Stage 6 - Fermenting

As a result of learning more about yeast on my microbiology course, I had developed a deeper understanding of the requirements for a good fermentation by the time I did my 7th brew, I have a deeper still understanding now but it remains to be seen how that plays out in future brews! As such for brew #7, I was intent in increasing the available oxygen for the yeast for the initial phase of fermentation, and the conical fermenter is a little too heavy to lift and shake.. So after transferring the wort from height (normal procedure), and through a sieve (ineffective), I experimented with using an electric whisk (sanitised of course) and this definitely greatly increased the surface oxygen and produced the amount of frothy bubbles that I was looking for.

For reference the following were my volume and gravity targets and final gravity (FG) results:

  • Desired Volume: 23L
  • Actual Volume (day #6): 23L
  • Actual Volume (day #7): 18L is what I have written in my notebook.. but that can’t be right!
  • Desired OG: 1.083
  • Actual OG (#6): 1.081
  • Actual OG (#7): 1.083
  • Desired FG: 1.016
  • Actual FG (#6): 1.041
  • Actual FG (#7): 1.041
  • Actual FG (#7 with a device I can actually use): 1.022
  • Desired ABV: 8.9%
  • Actual ABV: ~5.25% (but really ????)
  • Actual ABV: ~5.51% (but really ~8%)

As previously suspected, I am not using the refractometer that I have used to measure every one of my brews, correctly. It seems to measure higher gravities reasonably well but doesn’t fall below 1.040, which isn’t ideal since every single final gravity target is lower than that by some margin. Having received advice from a few mutuals on mastodon, it seems like it needs to be calibrated with purified water and maintained at 20°C +/- 0.5°C and needs to be regularly recalibrated.. Thankfully, I had a hydrometer lying around which requires no calibration and which gave me much more promising results. It does require a sacrifice of more beer for measuring but for some degree of accuracy that’s fine with me. Also as a result, I don’t really know how close to previous targets I hit but.. onwards!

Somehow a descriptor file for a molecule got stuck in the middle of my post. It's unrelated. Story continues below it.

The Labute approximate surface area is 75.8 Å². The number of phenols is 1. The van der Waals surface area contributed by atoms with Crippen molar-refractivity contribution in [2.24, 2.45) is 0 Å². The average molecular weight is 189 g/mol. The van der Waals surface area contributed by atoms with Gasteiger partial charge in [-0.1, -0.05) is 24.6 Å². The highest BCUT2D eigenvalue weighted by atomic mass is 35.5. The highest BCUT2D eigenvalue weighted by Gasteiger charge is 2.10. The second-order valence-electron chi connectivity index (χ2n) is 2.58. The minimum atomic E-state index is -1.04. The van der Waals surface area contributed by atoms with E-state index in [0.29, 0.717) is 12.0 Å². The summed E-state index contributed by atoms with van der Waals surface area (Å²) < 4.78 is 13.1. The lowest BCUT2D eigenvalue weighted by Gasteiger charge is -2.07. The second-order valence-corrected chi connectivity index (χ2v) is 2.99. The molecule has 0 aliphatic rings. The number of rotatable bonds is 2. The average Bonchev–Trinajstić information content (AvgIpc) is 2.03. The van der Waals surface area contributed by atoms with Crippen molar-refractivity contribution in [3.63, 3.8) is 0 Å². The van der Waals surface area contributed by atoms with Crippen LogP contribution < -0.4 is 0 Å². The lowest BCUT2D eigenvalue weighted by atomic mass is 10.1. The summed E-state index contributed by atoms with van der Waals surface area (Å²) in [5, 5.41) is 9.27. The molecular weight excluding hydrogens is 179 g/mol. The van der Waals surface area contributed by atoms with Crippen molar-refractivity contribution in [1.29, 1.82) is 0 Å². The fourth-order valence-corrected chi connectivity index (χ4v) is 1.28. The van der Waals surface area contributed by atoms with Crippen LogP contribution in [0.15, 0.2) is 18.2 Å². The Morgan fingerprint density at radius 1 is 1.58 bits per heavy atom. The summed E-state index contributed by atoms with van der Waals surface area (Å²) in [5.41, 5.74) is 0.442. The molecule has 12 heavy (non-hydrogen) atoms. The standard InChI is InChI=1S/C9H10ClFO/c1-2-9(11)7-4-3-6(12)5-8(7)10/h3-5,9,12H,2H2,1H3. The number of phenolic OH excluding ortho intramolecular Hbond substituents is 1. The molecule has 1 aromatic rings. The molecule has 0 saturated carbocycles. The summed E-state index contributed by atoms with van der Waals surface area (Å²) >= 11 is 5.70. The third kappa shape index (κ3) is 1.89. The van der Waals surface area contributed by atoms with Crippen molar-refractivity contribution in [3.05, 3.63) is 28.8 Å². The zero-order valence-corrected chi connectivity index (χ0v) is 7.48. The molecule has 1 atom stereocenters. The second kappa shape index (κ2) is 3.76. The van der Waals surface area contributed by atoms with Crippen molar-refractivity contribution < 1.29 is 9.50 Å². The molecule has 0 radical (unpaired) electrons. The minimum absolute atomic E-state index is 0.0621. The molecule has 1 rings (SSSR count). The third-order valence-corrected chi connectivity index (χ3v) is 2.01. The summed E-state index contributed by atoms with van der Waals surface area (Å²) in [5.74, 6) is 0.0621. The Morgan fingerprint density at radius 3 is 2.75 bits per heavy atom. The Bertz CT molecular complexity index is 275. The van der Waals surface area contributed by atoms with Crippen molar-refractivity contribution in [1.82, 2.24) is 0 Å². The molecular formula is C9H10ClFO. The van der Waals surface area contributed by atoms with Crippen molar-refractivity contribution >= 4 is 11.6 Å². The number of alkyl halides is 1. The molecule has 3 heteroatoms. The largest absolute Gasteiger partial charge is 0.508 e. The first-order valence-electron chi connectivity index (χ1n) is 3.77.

Stage 7: Kegging & Carbonising

During the transferring of beer to keg on brew day #7, I took multiple samples at different stages to measure with the refractometer as mentioned above, this was really to rule out a niggle that maybe at different stages of the transfer there would be different trub concentrations that perhaps were affecting the gravity reading of previous samples taken from the tap at the bottom of the conical fermenter.. it didn’t really seem to make much difference but a worthwhile exercise nonetheless.

Photo of the stout being transferred to keg

Stage 8: Drinking

Both beers were delicious, the first was a novice attempt to come close enough to Fierce Beer’s Mouse Mousse chocolate stout and I don’t think I was overly far away but perhaps the coffee inclusion detracted from the comparison a little. The beer didn’t really taste much like an imperial stout, which tends to confer an oily quality and strong alcohol flavour, it was instead a very easy to drink and pleasant, if not slightly thick, chocolate stout with a subtle coffee aftertaste. It was a glorious success and did not last long in this stout loving household.

The latter beer was my greatest triumph yet, not only because finally I acquired an accurate reading of the final gravity but it is (not was, more on that shortly) indisputably an imperial stout! By lowering the cocoa nibs volume, the strong chocolate flavour of the previous beer was lessened but still a little more than subtle and it is very much my favourite beer so far. Unfortunately, after pouring some of it, I noticed that I was out of CO2 and had to immediately stop pouring lest I decompress the keg.

Due to lockdowns, my access to the shop where I bought the gas canister is essentially outlawed and so I’ve been without gas for over a month.. I have just a few days ago discovered that the shop is actually supplied by a company in my town and that they would be happy to top the canister up if I can swing by their warehouse! I’ve had conversations with a local taxi company explaining that they’d be transporting a pressurised gas canister and we’re good to go. I just need to clarify cost of top up and how long the process will take (whilst the taxi meter ticks) and then hopefully this week I’ll be able to continue pouring my best beer yet!

Next up will be my first foray away from kit beers as I try a Scottish export type style from a recipe book. I chose the recipe due to its process simplicity and low volume of hops so that I could play around with different grains over the next few brews and see how I can tweak it into something delicious.